My Gold Prospecting Adventure with the GPX 6000
My first gold prospecting trip with the Minelab GPX 6000 won me two fantastic pickers!
Bob and I headed out in the motor home to Southern Oregon. Once we got far enough south we began a perilous journey on a long winding dirt road to our final destination.
You can’t throw a rock in this area without hitting a gold claim, but we were confident in our stay because our very generous host was allowing us to camp on his claim.
Come Saturday morning I headed out with our host, who uses a GPZ 7000 he bought from our shop a couple of years ago. The actual road into his claim was by far the most insane road I’ve ever been on.
He said most people don’t ever dare come out and claim–jump just because you can’t get most vehicles out there! Even Bob’s jeep was too wide to go.
We literally drove up a river, and up a long winding road that felt like we were still driving over a riverbed because the rocks were so huge.
I asked him what he does in the winter about the river and he said if the water is up to a certain rock he has placed there he can’t make the trip.
Our final destination was spectacular, a bubbling river below, and a mountain of stunning red mineralized dirt ready to be detected.
We approached two thick wire zip lines running high above the river and my host handed me a climbing harness. He hooked me up to the wire and I propelled about 200 feet to the other side with my pack and detector!
“How about that for a Minlab commercial?” He said.
Gold & Trash are Inseparable
These claims have been hit for over a hundred years, so you might ask why and how is gold still coming out of them?
Firstly, the old timers used crude methods of extracting the gold off the benches of the mountainsides, and they did not finish the job either.
Secondly, the old timers left TONS of trash. Boot-tacks, square nails, spikes, cans, and other scrap metal. My host said he had enough square nails to build a house.
Minelab GPZ 7000 VS. GPX 6000
Sure enough, when I turned on the GPX 6000 I started getting big signals, and they weren’t gold!
The mineralization is so incredibly strong from the Serpentine and iron-rich rocks that they gave off a very distinctive false-signal that I had to quickly train my ear to.
Once I mastered hearing false-rock signals, which had a very long, uncapped high low high sound, I began digging square nails.
Not long into our hunt I went over a large hole he had dug with the GPZ 7000. A faint low-high-low signal came out very consistently in all directions I turned.
As a coin-hunter I know consistency is key, and repeatability of a signal in as many directions as you can get. However, my host was unsure. I began digging, and sure enough a tiny little picker popped out!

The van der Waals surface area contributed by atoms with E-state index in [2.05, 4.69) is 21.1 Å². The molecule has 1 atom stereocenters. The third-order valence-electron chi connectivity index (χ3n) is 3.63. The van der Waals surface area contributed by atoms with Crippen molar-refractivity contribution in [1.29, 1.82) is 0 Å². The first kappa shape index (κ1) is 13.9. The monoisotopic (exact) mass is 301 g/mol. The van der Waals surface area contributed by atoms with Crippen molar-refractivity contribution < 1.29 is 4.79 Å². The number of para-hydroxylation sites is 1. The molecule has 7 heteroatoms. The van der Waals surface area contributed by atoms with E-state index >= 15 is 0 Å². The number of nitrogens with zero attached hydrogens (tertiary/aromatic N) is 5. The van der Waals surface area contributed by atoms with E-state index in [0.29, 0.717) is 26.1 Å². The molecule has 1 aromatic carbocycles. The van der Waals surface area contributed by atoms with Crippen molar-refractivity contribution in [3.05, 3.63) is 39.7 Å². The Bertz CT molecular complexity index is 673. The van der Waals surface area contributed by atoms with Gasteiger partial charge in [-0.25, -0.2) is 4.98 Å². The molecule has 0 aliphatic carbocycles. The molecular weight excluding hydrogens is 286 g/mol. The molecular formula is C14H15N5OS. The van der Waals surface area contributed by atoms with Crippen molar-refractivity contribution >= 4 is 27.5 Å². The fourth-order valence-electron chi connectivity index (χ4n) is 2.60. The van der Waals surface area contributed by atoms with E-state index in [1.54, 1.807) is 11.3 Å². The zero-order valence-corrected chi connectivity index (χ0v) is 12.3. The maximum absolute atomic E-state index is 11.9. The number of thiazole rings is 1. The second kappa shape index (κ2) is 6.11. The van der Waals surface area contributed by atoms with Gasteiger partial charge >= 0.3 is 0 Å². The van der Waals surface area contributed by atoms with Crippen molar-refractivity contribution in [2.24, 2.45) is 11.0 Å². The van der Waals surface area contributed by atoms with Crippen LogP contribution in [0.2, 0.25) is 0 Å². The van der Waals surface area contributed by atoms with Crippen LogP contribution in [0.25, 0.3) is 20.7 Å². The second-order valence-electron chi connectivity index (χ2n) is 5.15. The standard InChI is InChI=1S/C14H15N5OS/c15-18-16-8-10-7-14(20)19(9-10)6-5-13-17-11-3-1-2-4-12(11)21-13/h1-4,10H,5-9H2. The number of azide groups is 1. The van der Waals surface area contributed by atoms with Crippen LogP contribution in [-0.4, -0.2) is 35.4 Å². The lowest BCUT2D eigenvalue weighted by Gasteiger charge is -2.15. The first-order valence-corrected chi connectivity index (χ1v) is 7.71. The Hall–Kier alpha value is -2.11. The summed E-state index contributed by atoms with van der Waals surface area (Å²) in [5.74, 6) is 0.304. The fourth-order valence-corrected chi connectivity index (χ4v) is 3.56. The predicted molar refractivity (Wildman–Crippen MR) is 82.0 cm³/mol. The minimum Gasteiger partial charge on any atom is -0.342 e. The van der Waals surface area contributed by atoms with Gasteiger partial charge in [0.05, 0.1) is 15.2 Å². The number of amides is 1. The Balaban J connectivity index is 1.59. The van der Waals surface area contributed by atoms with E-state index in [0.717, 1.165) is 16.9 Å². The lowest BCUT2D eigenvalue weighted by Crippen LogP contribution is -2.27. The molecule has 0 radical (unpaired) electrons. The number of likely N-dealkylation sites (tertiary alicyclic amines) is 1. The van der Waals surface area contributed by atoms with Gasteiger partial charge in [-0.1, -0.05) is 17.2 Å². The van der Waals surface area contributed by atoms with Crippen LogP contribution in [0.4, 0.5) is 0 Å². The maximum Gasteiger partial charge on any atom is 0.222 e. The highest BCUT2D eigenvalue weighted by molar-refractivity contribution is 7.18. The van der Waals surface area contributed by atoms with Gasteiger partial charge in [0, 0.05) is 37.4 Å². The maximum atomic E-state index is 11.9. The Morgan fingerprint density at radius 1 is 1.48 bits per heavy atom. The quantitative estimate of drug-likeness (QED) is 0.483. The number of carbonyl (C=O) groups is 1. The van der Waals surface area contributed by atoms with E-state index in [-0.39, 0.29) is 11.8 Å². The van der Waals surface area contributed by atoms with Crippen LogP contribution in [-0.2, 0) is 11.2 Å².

My host tried out the GPX 6000 for a bit, “Wow.. That is light!” he said. Here is a guy in his 60’s who doesn’t even use a harness with the GPZ 7000, and hunts his claim literally almost every weekend!
We kept going for another four hours, and my host came walking up to me with a smile on his face. He plopped something in a dirt pile next to me and said “find it”. I went over the target and the detector screamed. The target sounded exactly like a nail.
When I retrieved the stunning little round 1.5-gram heavy nugget he promptly said, “it’s yours–keep it”. You don’t find many people like him these days.
Now, mind you, I also did my best to show my gratitude by gifting him a 36” inch Apex Pick with a super magnet from our shop, and that made him a happy camper.
That evening we took a walk in pitch black with the stars overhead. He told me he used to explore the mountains all the time as a kid. I told him he was crazy. After shooting stars, bigfoot stories, big gold stories, and constant looking over my shoulder, I finally got back and hit the hay.
The next day I went to the outhouse, which had an open face and looked over the whole mountainside. I recalled my host’s story from the night before.
He and his buddy had been sitting at the picnic table near the outhouse. This picnic table was so huge it looked like it was made for giants. All custom-made. Thirty to fifty feet down a ledge was the bubbling river and across the river a steep slope leading up the mountain.
That day my host and his buddy were chatting and eating when they heard a massive racket. Across the river two Mountain Lions tumbled down the steep slope snarling, yowling and clawing at each other.
When they hit the bottom they kept fighting for another 30 seconds he said before they realized where they were and who was watching them. Then they took off running up river.
Back on the Gold
Once we got to the claim site again it only took me ten minutes into our hunt before I ran the coil of the GPX over a sweet low-high-low signal. I didn’t want to jinx myself but here was a signal that had a clear distinctive beginning, middle, and end. It had deeper audio modulation, and hit perfectly from all directions.
I was in shock again because here was an area where my host had said he had been over countless times with the GPZ 7000. I dug up the signal and it was a sweet .5 gram picker about 6 inches down. My confidence had been refreshed.
After that I spent about ½ an hour digging a large antique spike that the old-timers had left. I swear to god I thought it was my retirement nugget! For those of you reading this who haven’t prospected a lot with a metal detector, be prepared to spend a lot of time digging deep holes for trash.
Unfortunately we only had a few hours to hunt that day, so we packed up and crossed back over the zip line, and headed home.